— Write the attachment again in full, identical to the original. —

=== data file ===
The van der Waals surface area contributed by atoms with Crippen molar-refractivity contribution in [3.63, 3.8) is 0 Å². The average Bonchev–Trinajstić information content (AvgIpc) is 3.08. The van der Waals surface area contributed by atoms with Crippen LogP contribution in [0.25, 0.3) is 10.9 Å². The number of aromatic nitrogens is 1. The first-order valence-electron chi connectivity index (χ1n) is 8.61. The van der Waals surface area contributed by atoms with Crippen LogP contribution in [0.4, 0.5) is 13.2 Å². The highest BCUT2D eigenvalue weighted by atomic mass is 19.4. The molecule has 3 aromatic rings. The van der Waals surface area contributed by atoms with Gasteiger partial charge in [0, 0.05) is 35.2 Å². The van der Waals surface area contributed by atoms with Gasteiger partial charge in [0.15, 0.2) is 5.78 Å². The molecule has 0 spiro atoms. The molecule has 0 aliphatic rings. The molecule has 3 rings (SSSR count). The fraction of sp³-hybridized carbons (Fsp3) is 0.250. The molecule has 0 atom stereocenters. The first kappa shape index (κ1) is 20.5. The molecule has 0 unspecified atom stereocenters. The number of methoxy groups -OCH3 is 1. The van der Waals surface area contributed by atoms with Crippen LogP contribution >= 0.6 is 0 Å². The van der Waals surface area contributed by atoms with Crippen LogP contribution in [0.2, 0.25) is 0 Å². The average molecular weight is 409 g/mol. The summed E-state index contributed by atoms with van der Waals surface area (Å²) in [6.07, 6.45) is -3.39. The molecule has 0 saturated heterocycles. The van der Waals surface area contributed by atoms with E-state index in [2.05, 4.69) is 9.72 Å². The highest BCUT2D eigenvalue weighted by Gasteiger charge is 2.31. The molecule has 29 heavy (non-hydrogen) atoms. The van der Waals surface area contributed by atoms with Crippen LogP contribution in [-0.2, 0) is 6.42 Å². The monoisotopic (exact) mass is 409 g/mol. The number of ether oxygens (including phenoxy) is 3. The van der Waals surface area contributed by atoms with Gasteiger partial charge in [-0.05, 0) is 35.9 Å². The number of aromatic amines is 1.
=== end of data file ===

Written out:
The van der Waals surface area contributed by atoms with Crippen molar-refractivity contribution in [3.63, 3.8) is 0 Å². The average Bonchev–Trinajstić information content (AvgIpc) is 3.08. The van der Waals surface area contributed by atoms with Crippen LogP contribution in [0.25, 0.3) is 10.9 Å². The number of aromatic nitrogens is 1. The first-order valence-electron chi connectivity index (χ1n) is 8.61. The van der Waals surface area contributed by atoms with Crippen LogP contribution in [0.4, 0.5) is 13.2 Å². The highest BCUT2D eigenvalue weighted by atomic mass is 19.4. The molecule has 3 aromatic rings. The van der Waals surface area contributed by atoms with Gasteiger partial charge in [0, 0.05) is 35.2 Å². The van der Waals surface area contributed by atoms with Gasteiger partial charge in [0.15, 0.2) is 5.78 Å². The molecule has 0 spiro atoms. The molecule has 0 aliphatic rings. The molecule has 3 rings (SSSR count). The fraction of sp³-hybridized carbons (Fsp3) is 0.250. The molecule has 0 atom stereocenters. The first kappa shape index (κ1) is 20.5. The molecule has 0 unspecified atom stereocenters. The number of methoxy groups -OCH3 is 1. The van der Waals surface area contributed by atoms with Crippen LogP contribution >= 0.6 is 0 Å². The van der Waals surface area contributed by atoms with Crippen LogP contribution in [0.2, 0.25) is 0 Å². The average molecular weight is 409 g/mol. The summed E-state index contributed by atoms with van der Waals surface area (Å²) in [6.07, 6.45) is -3.39. The molecule has 0 saturated heterocycles. The van der Waals surface area contributed by atoms with E-state index in [2.05, 4.69) is 9.72 Å². The highest BCUT2D eigenvalue weighted by Gasteiger charge is 2.31. The molecule has 29 heavy (non-hydrogen) atoms. The van der Waals surface area contributed by atoms with Crippen LogP contribution in [-0.2, 0) is 6.42 Å². The monoisotopic (exact) mass is 409 g/mol. The number of ether oxygens (including phenoxy) is 3. The van der Waals surface area contributed by atoms with Gasteiger partial charge in [-0.05, 0) is 35.9 Å². The number of aromatic amines is 1.